Understanding deflation Featured

10:52am EDT March 28, 2003
Deflation, although uncommon since the Great Depression, normally occurs because there are too few customers chasing too many goods and services, resulting in competitive price-cutting that leads to layoffs, falling wages and a decline in business investment and consumer spending.

Consumers and businesses project that prices will be lower in the future, so they delay their purchases, making the economic climate worse and driving prices and wages down further. Households with decreasing wages and companies experiencing decreasing revenue and extensive debt are still forced to meet their fixed monthly expenses.

Often, bankruptcies result or spending is cut to meet obligations. This is what happened in the early 1930s, triggering the Great Depression.

For the past 12 years, Japan has faced and continues to experience deflationary pressures as prices fall. This type of deflation is characterized as "bad deflation."

On the other hand, price declines may occur when companies find ways to produce goods and services more cheaply. These productivity gains are passed on to consumers in the form of lower prices and on to workers as higher wages, as well as on to shareholders as higher profits. This mild deflation is considered "good deflation."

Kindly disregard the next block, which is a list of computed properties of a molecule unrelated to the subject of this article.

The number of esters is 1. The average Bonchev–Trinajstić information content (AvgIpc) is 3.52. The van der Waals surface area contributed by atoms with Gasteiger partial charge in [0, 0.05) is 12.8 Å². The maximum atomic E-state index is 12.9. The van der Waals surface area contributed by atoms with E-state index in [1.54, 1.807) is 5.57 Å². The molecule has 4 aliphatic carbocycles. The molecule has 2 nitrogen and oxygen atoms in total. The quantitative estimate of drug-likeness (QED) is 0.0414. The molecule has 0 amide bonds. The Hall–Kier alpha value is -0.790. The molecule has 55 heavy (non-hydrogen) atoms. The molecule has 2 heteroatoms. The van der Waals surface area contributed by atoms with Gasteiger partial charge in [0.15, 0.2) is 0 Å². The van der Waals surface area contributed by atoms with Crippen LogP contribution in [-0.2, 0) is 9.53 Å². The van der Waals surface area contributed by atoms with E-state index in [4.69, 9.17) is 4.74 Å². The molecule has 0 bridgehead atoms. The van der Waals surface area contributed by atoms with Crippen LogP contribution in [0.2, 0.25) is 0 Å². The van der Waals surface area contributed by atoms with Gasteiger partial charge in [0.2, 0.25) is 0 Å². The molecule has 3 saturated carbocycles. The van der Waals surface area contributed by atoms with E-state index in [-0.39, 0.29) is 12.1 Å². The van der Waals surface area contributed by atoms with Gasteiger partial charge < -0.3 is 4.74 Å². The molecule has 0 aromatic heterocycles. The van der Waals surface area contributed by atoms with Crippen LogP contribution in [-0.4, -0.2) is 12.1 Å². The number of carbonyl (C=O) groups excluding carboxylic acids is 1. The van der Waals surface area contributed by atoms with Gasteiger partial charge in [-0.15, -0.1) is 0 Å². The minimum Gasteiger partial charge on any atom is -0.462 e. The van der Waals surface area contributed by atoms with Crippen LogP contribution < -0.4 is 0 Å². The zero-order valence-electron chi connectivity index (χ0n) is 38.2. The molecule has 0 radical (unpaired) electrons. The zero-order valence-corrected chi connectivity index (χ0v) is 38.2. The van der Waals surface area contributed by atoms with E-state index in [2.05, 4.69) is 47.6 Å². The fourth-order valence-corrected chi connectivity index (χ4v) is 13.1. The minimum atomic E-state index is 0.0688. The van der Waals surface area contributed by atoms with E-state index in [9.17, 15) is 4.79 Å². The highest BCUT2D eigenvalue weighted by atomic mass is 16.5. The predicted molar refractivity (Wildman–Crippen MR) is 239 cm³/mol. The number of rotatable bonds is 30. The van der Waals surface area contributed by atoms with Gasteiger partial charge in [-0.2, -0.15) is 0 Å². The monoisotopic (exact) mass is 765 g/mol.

Some see a strong possibility of mild deflation developing in 2003, as the lackluster U.S. economy continues to face concerns over excess capacity, weak employment growth, high levels of consumer debt and deflation exported from the Pacific Rim countries. This combination of factors could lead to mild deflation in 2003.

Historically, however, mild deflation alone has not been a negative to either the stock or bond markets.

All deflation is perceived to be bad because it has been associated with past economic downturns. However, not all deflation occurs during economic weakness. Deflation may also occur during the early stages of an economic rebound, particularly when business confidence and inventory rebuilding advance ahead of consumer demand.

As the economy reverts back to equilibrium, deflationary pressures typically ease. Stock market performance tends to be better during nonrecession years when mild deflation exists.

Long-term interest rates are typically higher during high deflation periods due to weak economic conditions. Periods of deflation, whether mild or significant, usually tend to cause short-term interest rates to rise to levels somewhat higher than long-term average interest rates. Anthony S. Vargo is director of investment management for Legend Financial Advisors, Inc. Reach him at (412) 635-9210 or legend@legend-financial.com.